It pays to read the fine print these days.

No one knows that better than Donelan Andrews, a Georgia high school teacher who recently won a $10,000 prize just for reading an entire travel insurance contract from front to back. She took out the policy to cover a trip she’s taking with friends to London, and she read the fine print like she always does–only she had no idea that, this time, some prize money was buried inside the contract.

SquareMouth, a website that reviews and compares travel insurance policies, started the clever “Pays to Read” contest to raise awareness about “the importance of reading policy documents,” the company said in a press release, and to reward those rare travelers, like Andrews, who were diligent enough to read all of the fine print. Andrews won the grand prize within 23 hours of the contest’s launch. Sixty-five policies that included the prize information were sold before hers during that period, but none of those consumers noticed it.

For her first big trip in retirement, Andrews, 60, plans to take the bucket list trip she and her husband always wanted to take to Scotland.

Andrews’ trip to Scotland is to celebrate her and her husband’s 35th wedding anniversary in June, and it will also another mark a special occasion — her upcoming retirement. She applied for retirement just a week before winning the contest and is leaving the classroom at the end of the school year.

“It’s kind of a dual-celebration to go to Scotland,” Andrews tells MONEY.

Her husband, who is a vice president of economic development at Southern Crescent Technical College, has about eight years left on the job before retiring himself. As for Andrews, she already plans for her new-found freedom as a retiree.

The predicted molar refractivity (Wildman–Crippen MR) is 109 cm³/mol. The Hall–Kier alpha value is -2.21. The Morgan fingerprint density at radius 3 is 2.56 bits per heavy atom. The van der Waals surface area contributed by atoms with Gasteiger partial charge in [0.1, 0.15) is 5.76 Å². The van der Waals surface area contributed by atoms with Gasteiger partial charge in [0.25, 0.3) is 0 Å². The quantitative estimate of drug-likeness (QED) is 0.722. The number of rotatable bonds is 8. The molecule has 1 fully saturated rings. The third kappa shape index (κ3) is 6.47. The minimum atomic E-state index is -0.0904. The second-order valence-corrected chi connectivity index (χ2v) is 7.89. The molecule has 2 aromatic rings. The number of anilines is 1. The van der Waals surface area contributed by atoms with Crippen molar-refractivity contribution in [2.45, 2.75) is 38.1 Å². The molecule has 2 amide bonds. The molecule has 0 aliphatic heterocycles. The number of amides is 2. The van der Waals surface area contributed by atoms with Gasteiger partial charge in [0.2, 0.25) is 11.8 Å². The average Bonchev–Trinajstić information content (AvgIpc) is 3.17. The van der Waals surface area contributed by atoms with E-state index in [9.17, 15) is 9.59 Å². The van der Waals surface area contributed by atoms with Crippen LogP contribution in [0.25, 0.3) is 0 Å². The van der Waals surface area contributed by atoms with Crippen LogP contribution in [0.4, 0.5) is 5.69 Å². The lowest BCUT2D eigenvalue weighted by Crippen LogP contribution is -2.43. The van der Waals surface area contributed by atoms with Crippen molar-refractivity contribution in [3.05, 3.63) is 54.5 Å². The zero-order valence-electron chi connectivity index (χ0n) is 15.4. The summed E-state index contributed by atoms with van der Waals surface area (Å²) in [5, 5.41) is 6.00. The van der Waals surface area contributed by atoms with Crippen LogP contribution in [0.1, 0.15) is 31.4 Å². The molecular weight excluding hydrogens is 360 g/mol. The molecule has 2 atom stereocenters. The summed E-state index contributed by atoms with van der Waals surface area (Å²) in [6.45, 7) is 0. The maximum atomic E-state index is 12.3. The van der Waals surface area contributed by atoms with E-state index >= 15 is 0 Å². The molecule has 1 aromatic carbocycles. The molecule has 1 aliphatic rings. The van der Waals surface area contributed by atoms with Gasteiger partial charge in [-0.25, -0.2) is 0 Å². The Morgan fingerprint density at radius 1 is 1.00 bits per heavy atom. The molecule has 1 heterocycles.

“I plan to travel more and I plan to sleep past 5 a.m. everyday,” she says.

Her last day at work is May 31st. “Not that anybody’s counting, but I think have 48 or 49 more workdays to go,” she says. “It’s a great feeling.”

Thanks to winning the prize money, she can also afford to take another bonus trip next summer.

“Now I can just leave that money in my savings account and try to plan for next summer,” she says. “So the money’s helping me go on an additional trip.“

Andrews says discovering the contest within her travel policy was reminiscent of a test question she used to give her own students during her 25 years of teaching as a home economics and family consumer science teacher.

When she got to the last page of her contract, she came across the following statement: “If you’ve read this far, then you are one of the very few Tin Leg customers to review all of their policy documentation.”

“I used to put a question like that midway through an exam, saying ‘If you’re reading this, skip the next question.’ That caught my eye and intrigued me to keep reading,” she says.

SquareMouth also donated $5,000 each to both of the Georgia high schools Andrews teaches at, which Andrews says was especially meaningful to her, as well as $10,000 to Reading Is Fundamental, a nonprofit organization that supports children’s literacy.